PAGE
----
Mo Farah 'wants answers' over Alberto Salazar doping claims

Mo Farah angry at 'being dragged through mud'

Mo Farah is angry his name is "being dragged through the mud" and "wants answers" following allegations linking his coach Alberto Salazar with doping.

The British Olympic and world champion says he will "be the first to leave" Salazar if the claims, made in a BBC investigation, are proven true.

UK Athletics has "no concerns" over the pair continuing to work together.

There is no suggestion that Farah has broken any rules and Salazar vehemently denies the claims.

An investigation by BBC's Panorama programme Catch me if you can alleged that Salazar violated anti-doping rules and doped United States 10,000m record holder Galen Rupp in 2002 when the athlete was 16 years old.

Mark Daly has this exclusive report on doping claims

Rupp, who would later become Farah's training partner, won Olympic 10,000m silver behind the Briton at London 2012. Rupp also denies the doping claims.

Salazar, Rupp and Farah's agent, Ricky Simms, were made aware of the BBC's allegations one month ago. Farah and his agent were together last weekend when he won the 10,000m in Eugene, Oregon.

Farah said he phoned Salazar on Friday demanding answers and the American told him: "Mo, I can prove this to you - it's just allegations - I'll show you some evidence".

However, the 32-year-old, who said he would not leave his coach because he has "not seen any clear evidence (of doping)", wants further assurances "as soon as possible".

"I'm really angry at the situation," said Farah. "It's not right or fair. I haven't done anything but my name is getting dragged through the mud.

"I need to know what is going on. Are they true or not? If they turn out to be true I will be the first person to leave him."

Galen Rupp (left), coach Alberto Salazar (centre) and Mo Farah
Farah (right) celebrating winning the 10,000m final at London 2012 with Galen Rupp (left) and coach Alberto Salazar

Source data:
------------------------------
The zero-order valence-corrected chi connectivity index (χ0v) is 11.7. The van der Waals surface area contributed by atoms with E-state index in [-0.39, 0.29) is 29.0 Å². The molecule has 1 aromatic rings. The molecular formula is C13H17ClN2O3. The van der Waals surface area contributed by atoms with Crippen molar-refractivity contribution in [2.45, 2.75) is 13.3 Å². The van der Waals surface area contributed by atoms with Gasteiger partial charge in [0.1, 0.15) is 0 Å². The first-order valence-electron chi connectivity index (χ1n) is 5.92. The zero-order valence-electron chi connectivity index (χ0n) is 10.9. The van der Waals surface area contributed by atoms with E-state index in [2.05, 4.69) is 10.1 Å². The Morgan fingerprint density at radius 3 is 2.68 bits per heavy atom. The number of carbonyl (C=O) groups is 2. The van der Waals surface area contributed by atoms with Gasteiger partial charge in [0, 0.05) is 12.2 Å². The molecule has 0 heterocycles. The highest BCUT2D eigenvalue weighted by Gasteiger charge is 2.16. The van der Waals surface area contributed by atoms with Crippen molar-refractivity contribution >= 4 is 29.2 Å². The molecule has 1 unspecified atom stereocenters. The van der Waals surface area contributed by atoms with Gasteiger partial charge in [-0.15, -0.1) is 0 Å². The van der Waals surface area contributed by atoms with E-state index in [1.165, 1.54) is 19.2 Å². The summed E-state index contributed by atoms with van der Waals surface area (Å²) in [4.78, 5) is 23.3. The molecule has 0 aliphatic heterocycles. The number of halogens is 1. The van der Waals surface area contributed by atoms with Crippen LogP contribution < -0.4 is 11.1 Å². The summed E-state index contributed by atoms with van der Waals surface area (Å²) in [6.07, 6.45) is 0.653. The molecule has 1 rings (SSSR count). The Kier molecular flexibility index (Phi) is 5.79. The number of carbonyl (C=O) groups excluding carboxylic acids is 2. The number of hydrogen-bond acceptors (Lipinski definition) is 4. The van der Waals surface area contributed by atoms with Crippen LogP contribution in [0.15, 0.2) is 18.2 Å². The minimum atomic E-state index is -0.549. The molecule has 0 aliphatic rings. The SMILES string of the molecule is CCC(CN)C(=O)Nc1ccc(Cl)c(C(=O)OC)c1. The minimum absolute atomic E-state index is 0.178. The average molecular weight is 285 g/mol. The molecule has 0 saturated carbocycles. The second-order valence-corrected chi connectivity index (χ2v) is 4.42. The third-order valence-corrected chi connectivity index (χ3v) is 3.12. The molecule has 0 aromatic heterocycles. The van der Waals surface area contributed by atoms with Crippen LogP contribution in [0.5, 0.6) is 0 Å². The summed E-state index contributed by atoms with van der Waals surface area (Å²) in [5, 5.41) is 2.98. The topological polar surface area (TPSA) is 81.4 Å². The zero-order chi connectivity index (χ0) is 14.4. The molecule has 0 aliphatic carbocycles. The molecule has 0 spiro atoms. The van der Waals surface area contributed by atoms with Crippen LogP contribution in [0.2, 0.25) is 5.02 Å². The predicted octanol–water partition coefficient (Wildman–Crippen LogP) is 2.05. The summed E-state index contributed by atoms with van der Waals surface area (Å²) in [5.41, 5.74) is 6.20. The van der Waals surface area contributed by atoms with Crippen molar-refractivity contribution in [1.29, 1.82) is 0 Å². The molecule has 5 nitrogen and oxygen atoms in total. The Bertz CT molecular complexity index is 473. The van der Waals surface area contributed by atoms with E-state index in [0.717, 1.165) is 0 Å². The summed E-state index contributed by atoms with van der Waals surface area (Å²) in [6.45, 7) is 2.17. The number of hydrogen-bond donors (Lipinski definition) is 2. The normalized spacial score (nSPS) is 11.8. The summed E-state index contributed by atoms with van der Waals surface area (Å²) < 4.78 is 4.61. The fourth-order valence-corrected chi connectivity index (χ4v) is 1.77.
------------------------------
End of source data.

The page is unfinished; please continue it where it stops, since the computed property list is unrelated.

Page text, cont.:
Farah, who won 5,000m and 10,000m gold at the London Olympics in 2012, admitted the controversy had "affected" him before he races in Birmingham on Sunday.

"My reputation is getting ruined. You guys are killing me," he told a news conference.

"I'm a clean athlete. I'm against drugs 100% and believe anyone caught should be banned for life."

Farah had earlier told the BBC that he had "not taken any banned substances and Alberto has never suggested that I take a banned substance".

UK Athletics said it has "no concerns over the conduct and coaching methods of Salazar in relation to Farah or in his role as an endurance consultant" with the organisation.

However, its board will undertake a "focused review of the performance management system surrounding Farah and the endurance programme" in light of the allegations.

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The review will begin immediately, and has been "welcomed and supported" by Farah and performance director Neil Black.

UK Athletics chief executive Niels de Vos echoed Farah's sentiments that the organisation would not continue its association with Salazar if they were not satisfied with his answers.

De Vos also explained that "Farah's medical and nutritional programme is directed by British Athletics".

The athlete's physiological testing is also overseen by the same organisation.

Black added: "To make it clear, Mo is saying all of his records are available to the relevant authorities - there's nothing Mo feels he has to hide."

Mo Farah (left) trains with Galen Rupp (centre) of the United States and coach Alberto Salazar
Farah (left) trains with Rupp (centre) of the United States and coach Alberto Salazar